Rabbit Tips

Breeding Rabbits – Comprehensive Report On Raising Quality Rabbits (Mating – Pregnancy – Litters)


This days, rabbit business is one popular business that is on the rise, with almost every farmer and individual wanting to venture into. This is because it is relatively inexpensive to obtain and easy to maintain.

Its legendary desire to reproduce and its unmatched cleanliness is every reason to keep one or more rabbits in your backyard. However, above all reasons, the domestic backyard rabbit is very good and hygenic to eat.

The white meat of rabbits is nutritious and very palatable, and easy to digest since it contains little fat.

Apart from the chicken, there is no other domestic animal that can produce as much edible meat as the rabbit.

One doe, in one hutch can produce up to (32 to 43 kg) of dressed edible meat each year.

Do you know that RABBIT MEAT is best for Dieting and Healthy Living?


Ease in cleaning and convenience in feeding are important in selecting a site for the hutch (pen).

Locate the hutch (pen) where the rabbits are protected from wind, rain and excessive sun.

It is true that sunlight helps to keep the hutch sanitary, however, it is equally important to provide the animals with shade.


The hutch (pen) you provide for your rabbit must be comfortable. The outdoor hutch should be constructed of wood and wire. The roof should be covered with wood before the galvanized metal sheet is nailed on. This is very important since the wood greatly reduces the heat in the hutch.

The smaller gauge wire on the floor allows most of the droppings to fall through and reduces the danger of young rabbits getting their hocks caught in the floor.

“Do not build a covered box, since these are damp and dampness can be fatal to young rabbits.”



Shavings, dried grass or dried sour grass are good bedding material. Be sure that the grass is very dry before it is placed in the box otherwise the grass can sweat and grow a fungus (mold) which is very hazardous to the health of young rabbits.


Rabbit bowls are commonly used for feeding. You can also get ceramic made bowls which would make it impossible for the rabbits to chew, or spill away the food!

A word of caution, once these containers begin to rust it is advisable to dispose of them and use new ones. Similar pans can be used for watering dishes. For those who desire, self feeders can be purchased from your local feed dealer. It is recommended that a loop of wire be tied around the pans and fastened to the side or front of the hutch to prevent the rabbit from overturning either or both pans and thus spilling their feed and/or water. It is advisable not to use plastic containers since rabbits like to chew on equipment and the swallowed pieces of plastic can be very harmful. Remember rabbits must have an ample supply of clean fresh water available at all times.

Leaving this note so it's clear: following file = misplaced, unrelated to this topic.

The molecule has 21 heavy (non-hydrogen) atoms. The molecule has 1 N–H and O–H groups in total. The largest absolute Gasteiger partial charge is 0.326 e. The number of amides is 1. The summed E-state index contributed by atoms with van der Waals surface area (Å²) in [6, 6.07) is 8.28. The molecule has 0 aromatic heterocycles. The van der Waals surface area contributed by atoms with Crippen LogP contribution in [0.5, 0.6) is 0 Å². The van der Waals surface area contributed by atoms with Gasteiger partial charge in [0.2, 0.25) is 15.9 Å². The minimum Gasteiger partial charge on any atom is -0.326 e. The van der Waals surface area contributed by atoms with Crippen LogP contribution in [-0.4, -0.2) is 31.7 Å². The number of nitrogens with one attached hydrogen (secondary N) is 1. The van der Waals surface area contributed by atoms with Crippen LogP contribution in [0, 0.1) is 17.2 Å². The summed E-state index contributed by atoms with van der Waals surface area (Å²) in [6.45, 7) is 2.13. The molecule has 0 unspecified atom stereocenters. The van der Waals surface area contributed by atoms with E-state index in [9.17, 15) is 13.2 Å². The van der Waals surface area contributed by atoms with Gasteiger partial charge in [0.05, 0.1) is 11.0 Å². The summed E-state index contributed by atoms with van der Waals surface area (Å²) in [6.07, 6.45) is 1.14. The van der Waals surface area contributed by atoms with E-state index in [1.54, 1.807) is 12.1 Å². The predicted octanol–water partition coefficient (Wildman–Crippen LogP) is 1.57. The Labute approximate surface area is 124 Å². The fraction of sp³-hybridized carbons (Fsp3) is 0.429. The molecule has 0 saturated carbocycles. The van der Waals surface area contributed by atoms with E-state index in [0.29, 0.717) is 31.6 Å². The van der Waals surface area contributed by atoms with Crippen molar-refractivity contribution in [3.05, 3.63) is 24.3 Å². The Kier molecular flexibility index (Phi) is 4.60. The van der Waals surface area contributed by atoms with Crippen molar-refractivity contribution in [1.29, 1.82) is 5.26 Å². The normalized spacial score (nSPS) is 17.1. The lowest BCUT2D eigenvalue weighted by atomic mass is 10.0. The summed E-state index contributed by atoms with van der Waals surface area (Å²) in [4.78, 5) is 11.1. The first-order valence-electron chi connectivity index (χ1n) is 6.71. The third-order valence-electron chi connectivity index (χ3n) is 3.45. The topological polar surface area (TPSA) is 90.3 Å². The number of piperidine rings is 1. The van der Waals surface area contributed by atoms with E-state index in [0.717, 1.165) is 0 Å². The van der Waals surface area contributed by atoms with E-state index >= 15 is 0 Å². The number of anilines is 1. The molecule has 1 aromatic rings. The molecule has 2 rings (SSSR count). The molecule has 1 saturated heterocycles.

There are other advantages to keep rabbits. They help your gar-den to produce more. Rabbit manure contains high proportions of nitrogen and phosphorous and potash. The manure will not burn plants, even when applied fresh. It comes in a convenient, easy to handle, dry form, ready to be used. This manure is great for growing almost anything.

Your garden can help your rabbits to produce more. The leaves of the cabbage, lettuce and carrot plants are good food from them.


Rabbit producers tend to feed their animals either forages (grasses and legumes gathered from the side of the road or from an open pasture) or commercially prepared pellets.

There is nothing wrong with either feeding method since both methods if handled properly will provide the rabbit with an adequate nutritional diet to meet their requirements for maintenance, growth, reproduction and lactation. However, the problem faced daily is the high cost of commercial rabbit pellets and the inconsistent supply of local quality grasses and legumes.

The objective of this fact sheet is to help the West Indian rabbit producer combine both local grasses and legumes with concentrate into a feeding system that will promote maximum litter size, high milk production in the mothering doe and maximum growth (weight gain) of young rabbits that are raised for meat.

Commercially prepared pelleted rabbit feeds meet all of the nutritional requirements of these animals; however, it seems that insufficient advantage is taken of the high quality native legumes and grasses found throughout the region. These local forages are excellent feed stuffs and can supply the nutritional requirements of dry does, herd bucks and replacement animals if cut and fed in the right combination and at the correct stage of maturity. Unfortunately native grasses and legumes are not nutritious enough to meet the protein, energy and vitamin requirements of pregnant does and suckling litters.